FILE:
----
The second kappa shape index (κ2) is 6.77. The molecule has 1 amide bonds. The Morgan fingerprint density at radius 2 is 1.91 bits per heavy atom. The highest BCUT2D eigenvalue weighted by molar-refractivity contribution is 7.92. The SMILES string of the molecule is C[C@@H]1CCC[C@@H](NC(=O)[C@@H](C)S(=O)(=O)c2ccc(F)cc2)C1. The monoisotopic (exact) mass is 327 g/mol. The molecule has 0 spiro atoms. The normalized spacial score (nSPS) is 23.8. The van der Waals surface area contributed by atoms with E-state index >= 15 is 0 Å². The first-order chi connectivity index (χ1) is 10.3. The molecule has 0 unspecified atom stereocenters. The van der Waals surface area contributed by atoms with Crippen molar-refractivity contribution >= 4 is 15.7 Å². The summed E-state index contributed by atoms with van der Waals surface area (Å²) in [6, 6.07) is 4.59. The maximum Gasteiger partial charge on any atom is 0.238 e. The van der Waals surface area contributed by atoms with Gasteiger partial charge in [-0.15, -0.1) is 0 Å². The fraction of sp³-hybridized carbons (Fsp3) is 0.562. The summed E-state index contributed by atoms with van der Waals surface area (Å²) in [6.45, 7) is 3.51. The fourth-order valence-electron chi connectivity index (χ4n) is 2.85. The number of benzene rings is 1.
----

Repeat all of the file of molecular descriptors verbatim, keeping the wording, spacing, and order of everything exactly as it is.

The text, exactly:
The second kappa shape index (κ2) is 6.77. The molecule has 1 amide bonds. The Morgan fingerprint density at radius 2 is 1.91 bits per heavy atom. The highest BCUT2D eigenvalue weighted by molar-refractivity contribution is 7.92. The SMILES string of the molecule is C[C@@H]1CCC[C@@H](NC(=O)[C@@H](C)S(=O)(=O)c2ccc(F)cc2)C1. The monoisotopic (exact) mass is 327 g/mol. The molecule has 0 spiro atoms. The normalized spacial score (nSPS) is 23.8. The van der Waals surface area contributed by atoms with E-state index >= 15 is 0 Å². The first-order chi connectivity index (χ1) is 10.3. The molecule has 0 unspecified atom stereocenters. The van der Waals surface area contributed by atoms with Crippen molar-refractivity contribution >= 4 is 15.7 Å². The summed E-state index contributed by atoms with van der Waals surface area (Å²) in [6, 6.07) is 4.59. The maximum Gasteiger partial charge on any atom is 0.238 e. The van der Waals surface area contributed by atoms with Gasteiger partial charge in [-0.15, -0.1) is 0 Å². The fraction of sp³-hybridized carbons (Fsp3) is 0.562. The summed E-state index contributed by atoms with van der Waals surface area (Å²) in [6.45, 7) is 3.51. The fourth-order valence-electron chi connectivity index (χ4n) is 2.85. The number of benzene rings is 1.